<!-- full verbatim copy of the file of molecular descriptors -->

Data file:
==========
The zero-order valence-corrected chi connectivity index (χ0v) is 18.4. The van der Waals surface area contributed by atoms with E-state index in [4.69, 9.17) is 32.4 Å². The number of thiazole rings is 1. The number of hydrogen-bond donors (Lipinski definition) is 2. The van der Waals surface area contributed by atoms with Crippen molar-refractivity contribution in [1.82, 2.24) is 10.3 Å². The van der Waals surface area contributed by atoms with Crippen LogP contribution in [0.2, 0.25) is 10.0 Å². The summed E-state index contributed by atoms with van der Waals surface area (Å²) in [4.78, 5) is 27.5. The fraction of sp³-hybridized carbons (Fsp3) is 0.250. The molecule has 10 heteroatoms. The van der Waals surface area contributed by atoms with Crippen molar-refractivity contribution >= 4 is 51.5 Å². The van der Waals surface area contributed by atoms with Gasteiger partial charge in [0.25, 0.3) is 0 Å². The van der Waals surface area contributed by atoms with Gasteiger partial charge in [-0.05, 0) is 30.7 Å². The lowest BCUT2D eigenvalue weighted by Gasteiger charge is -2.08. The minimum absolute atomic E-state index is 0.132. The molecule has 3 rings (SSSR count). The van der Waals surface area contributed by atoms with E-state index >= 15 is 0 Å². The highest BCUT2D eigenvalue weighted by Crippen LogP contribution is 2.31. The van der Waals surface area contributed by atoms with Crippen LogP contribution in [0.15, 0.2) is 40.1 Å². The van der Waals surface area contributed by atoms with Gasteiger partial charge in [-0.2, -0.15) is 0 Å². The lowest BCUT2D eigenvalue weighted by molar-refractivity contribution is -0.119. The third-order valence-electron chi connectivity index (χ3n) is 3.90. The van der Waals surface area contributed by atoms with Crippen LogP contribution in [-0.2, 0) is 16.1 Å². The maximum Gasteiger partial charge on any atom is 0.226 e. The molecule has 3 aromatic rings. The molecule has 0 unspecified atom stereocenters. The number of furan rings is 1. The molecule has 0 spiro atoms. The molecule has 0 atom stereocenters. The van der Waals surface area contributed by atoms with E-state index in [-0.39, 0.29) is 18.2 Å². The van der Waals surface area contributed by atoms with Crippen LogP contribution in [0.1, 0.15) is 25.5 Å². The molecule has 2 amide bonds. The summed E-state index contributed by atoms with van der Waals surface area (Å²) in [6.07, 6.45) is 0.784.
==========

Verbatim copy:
The zero-order valence-corrected chi connectivity index (χ0v) is 18.4. The van der Waals surface area contributed by atoms with E-state index in [4.69, 9.17) is 32.4 Å². The number of thiazole rings is 1. The number of hydrogen-bond donors (Lipinski definition) is 2. The van der Waals surface area contributed by atoms with Crippen molar-refractivity contribution in [1.82, 2.24) is 10.3 Å². The van der Waals surface area contributed by atoms with Crippen LogP contribution in [0.2, 0.25) is 10.0 Å². The summed E-state index contributed by atoms with van der Waals surface area (Å²) in [4.78, 5) is 27.5. The fraction of sp³-hybridized carbons (Fsp3) is 0.250. The molecule has 10 heteroatoms. The van der Waals surface area contributed by atoms with Crippen molar-refractivity contribution >= 4 is 51.5 Å². The van der Waals surface area contributed by atoms with Gasteiger partial charge in [0.25, 0.3) is 0 Å². The van der Waals surface area contributed by atoms with Gasteiger partial charge in [-0.05, 0) is 30.7 Å². The lowest BCUT2D eigenvalue weighted by Gasteiger charge is -2.08. The minimum absolute atomic E-state index is 0.132. The molecule has 3 rings (SSSR count). The van der Waals surface area contributed by atoms with E-state index >= 15 is 0 Å². The highest BCUT2D eigenvalue weighted by Crippen LogP contribution is 2.31. The van der Waals surface area contributed by atoms with Crippen LogP contribution in [0.15, 0.2) is 40.1 Å². The van der Waals surface area contributed by atoms with Gasteiger partial charge in [-0.2, -0.15) is 0 Å². The lowest BCUT2D eigenvalue weighted by molar-refractivity contribution is -0.119. The third-order valence-electron chi connectivity index (χ3n) is 3.90. The van der Waals surface area contributed by atoms with Crippen LogP contribution in [-0.2, 0) is 16.1 Å². The maximum Gasteiger partial charge on any atom is 0.226 e. The molecule has 3 aromatic rings. The molecule has 0 unspecified atom stereocenters. The number of furan rings is 1. The molecule has 0 spiro atoms. The molecule has 0 atom stereocenters. The van der Waals surface area contributed by atoms with E-state index in [-0.39, 0.29) is 18.2 Å². The van der Waals surface area contributed by atoms with Crippen LogP contribution in [0.1, 0.15) is 25.5 Å². The molecule has 2 amide bonds. The summed E-state index contributed by atoms with van der Waals surface area (Å²) in [6.07, 6.45) is 0.784.